On a team that is giving up an average of nearly 30 points per game and is ranked near the bottom of the league in both rushing and pass defense, there is plenty of blame to go around, but for the Chicago Bears, there is one player in particular that has drawn the scorn of fans of the team.
That player is 2012 first round pick Shea McClellin, who has been abysmal in a slew of areas this season. His run defense is lacking at best, with teams consistently running at his side of the line knowing that he has difficulty reading those plays. He isn’t much better in terms of his pass rushing abilities, often being stymied at the line of scrimmage even when he’s just going up against tight ends in 1-on-1 situations.
In 21 career games played, McClellin only has 15 tackles and three sacks, and hasn’t forced a fumble or deflected a pass. Meanwhile, the guy who was taken two slots after McClellin in the 2012 Draft, Chandler Jones, has 47 career tackles and 12 and a half sacks, and has forced four fumbles.
Those numbers make a pretty compelling case that McClellin just isn’t cutting it at the defensive end position, and despite GM Phil Emery’s insistence that McClellin is leading the team in “disruptions,” his lackluster play is made even worse by the fact that the guy at the other end of the line, Julius Peppers, is struggling to get pressure on the quarterback as well.
The question then, is whether or not there is anything the Bears can do to make McClellin a more valuable asset on the field. They’ve experimented with various tactics, including having McClellin start from an upright position instead of having a hand on the ground, and while he has had modest success in doing that, the results haven’t been that much better.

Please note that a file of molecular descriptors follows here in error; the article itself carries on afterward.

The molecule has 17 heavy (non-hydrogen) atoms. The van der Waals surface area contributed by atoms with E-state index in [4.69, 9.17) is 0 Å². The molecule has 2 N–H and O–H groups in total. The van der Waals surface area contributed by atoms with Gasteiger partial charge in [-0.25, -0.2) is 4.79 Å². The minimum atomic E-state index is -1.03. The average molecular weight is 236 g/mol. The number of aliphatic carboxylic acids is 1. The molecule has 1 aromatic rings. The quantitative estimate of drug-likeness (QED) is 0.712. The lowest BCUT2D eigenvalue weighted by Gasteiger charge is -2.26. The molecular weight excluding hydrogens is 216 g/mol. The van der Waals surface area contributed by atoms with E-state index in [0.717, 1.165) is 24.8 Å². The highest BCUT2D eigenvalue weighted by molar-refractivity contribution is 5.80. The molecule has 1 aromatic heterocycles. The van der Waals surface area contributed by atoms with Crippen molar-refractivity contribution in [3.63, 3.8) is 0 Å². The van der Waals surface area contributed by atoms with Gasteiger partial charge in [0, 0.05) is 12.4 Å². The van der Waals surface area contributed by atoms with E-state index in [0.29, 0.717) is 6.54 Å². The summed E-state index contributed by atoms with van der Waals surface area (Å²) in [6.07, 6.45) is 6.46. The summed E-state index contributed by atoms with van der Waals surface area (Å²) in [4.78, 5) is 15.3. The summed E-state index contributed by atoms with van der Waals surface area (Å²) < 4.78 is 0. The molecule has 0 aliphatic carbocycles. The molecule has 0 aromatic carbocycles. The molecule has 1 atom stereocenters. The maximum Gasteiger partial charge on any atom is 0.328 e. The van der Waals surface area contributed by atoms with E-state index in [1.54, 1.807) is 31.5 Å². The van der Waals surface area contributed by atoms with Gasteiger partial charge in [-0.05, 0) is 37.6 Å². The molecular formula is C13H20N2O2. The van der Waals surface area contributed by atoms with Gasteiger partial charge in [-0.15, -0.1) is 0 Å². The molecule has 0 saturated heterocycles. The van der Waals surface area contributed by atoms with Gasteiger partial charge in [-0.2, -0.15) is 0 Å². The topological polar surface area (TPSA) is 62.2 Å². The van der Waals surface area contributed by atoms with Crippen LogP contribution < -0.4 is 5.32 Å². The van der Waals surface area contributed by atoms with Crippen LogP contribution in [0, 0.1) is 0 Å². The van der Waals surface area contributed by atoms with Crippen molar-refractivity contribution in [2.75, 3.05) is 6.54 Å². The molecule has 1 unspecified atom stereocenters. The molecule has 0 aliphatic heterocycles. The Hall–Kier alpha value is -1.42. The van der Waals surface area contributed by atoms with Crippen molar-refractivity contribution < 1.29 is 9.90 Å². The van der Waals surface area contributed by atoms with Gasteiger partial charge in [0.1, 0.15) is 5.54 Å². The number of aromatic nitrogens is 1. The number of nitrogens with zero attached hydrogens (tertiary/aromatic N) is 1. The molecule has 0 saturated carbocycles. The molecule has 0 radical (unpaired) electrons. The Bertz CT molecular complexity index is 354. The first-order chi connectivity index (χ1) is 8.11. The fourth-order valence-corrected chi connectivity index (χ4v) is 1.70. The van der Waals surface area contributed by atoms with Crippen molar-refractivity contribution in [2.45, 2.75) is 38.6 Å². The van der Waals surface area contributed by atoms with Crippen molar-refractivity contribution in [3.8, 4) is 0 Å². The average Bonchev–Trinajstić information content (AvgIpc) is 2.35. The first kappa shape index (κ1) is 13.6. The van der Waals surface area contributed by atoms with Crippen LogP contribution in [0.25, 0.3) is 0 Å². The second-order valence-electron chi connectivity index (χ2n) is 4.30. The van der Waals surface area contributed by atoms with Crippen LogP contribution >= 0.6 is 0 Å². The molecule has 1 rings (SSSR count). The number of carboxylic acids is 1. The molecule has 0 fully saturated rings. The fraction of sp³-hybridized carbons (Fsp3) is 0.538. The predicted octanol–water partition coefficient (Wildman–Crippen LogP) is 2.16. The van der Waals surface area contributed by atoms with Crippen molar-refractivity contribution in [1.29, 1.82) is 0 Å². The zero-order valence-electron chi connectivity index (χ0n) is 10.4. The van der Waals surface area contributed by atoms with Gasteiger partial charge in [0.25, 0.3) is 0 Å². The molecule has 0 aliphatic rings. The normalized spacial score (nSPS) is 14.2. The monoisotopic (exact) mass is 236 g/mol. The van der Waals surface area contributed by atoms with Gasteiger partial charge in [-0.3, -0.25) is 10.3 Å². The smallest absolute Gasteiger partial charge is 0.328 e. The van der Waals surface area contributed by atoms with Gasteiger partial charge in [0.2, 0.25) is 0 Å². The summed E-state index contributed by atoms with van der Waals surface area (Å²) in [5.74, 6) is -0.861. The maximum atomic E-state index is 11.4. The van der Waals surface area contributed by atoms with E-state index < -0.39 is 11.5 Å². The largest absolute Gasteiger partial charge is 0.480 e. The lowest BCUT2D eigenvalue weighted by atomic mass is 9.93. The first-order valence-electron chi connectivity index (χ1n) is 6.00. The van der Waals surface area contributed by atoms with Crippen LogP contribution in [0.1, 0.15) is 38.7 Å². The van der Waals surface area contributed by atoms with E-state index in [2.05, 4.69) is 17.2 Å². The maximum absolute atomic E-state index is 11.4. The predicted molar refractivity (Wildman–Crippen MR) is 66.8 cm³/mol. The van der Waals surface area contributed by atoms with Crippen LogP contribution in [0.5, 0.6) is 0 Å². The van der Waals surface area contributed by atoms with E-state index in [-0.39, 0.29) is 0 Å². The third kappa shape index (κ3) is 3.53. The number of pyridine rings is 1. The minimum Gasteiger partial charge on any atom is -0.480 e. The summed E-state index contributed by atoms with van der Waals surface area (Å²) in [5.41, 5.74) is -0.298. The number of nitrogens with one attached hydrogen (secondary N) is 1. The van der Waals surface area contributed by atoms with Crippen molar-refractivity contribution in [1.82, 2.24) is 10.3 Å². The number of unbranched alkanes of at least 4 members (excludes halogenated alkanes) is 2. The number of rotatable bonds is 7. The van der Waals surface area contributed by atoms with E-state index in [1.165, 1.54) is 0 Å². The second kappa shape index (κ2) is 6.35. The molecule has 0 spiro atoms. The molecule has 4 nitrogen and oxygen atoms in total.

As it stands right now, there are a couple of things the Bears could consider doing with McClellin. To shield him from the inevitable beating he takes on rushing downs, the team could swap him out with David Bass on those plays. McClellin does have some good speed, so perhaps if he were to play fewer downs against the run, his pass rushing ability would be amplified a bit with the extra rest.
Another potential idea would be to have McClellin step back into a linebacker’s role to compensate for the absence of both DJ Williams and Lance Briggs in that area of the field. Granted, it wouldn’t be an ideal situation for McClellin, as he worked out in the offseason specifically to bulk up a bit so he could play defensive end, but with his past experiences at the linebacker position, he could very well fit in there in a pinch.
Finally, there is a long term solution that could help McClellin and possibly help out the defense as well, and that would be to adopt some 3-4 schemes into the defensive playbook to maximize McClellin’s potential. It would seem that he would be a perfect candidate to play the linebacker position in a 3-4 scheme, but Bears brass has said the team will not adopt any 3-4 looks during the current season.
If McClellin is going to continue being a part of the Bears, then the team might have to consider at least adding that wrinkle to their playbook next season. Guys like Jon Bostic and Corey Wootton could be good fits for those looks (in addition to their 4-3 responsibilities). So, it isn’t out of the realm of possibility that the Bears could take a page out of the playbooks of teams like the New Orleans Saints and Indianapolis Colts, both of whom use both 4-3 and 3-4 schemes in their defensive attack.
At any rate, the Bears are in a position right now health-wise that they don’t really have a choice but to play McClellin at the end spot. Moving forward, they would be wise to at least try some of these other places for him on the field, but if there’s anything that’s clear here, it’s that McClellin just isn’t working out in the ways the team has been using him.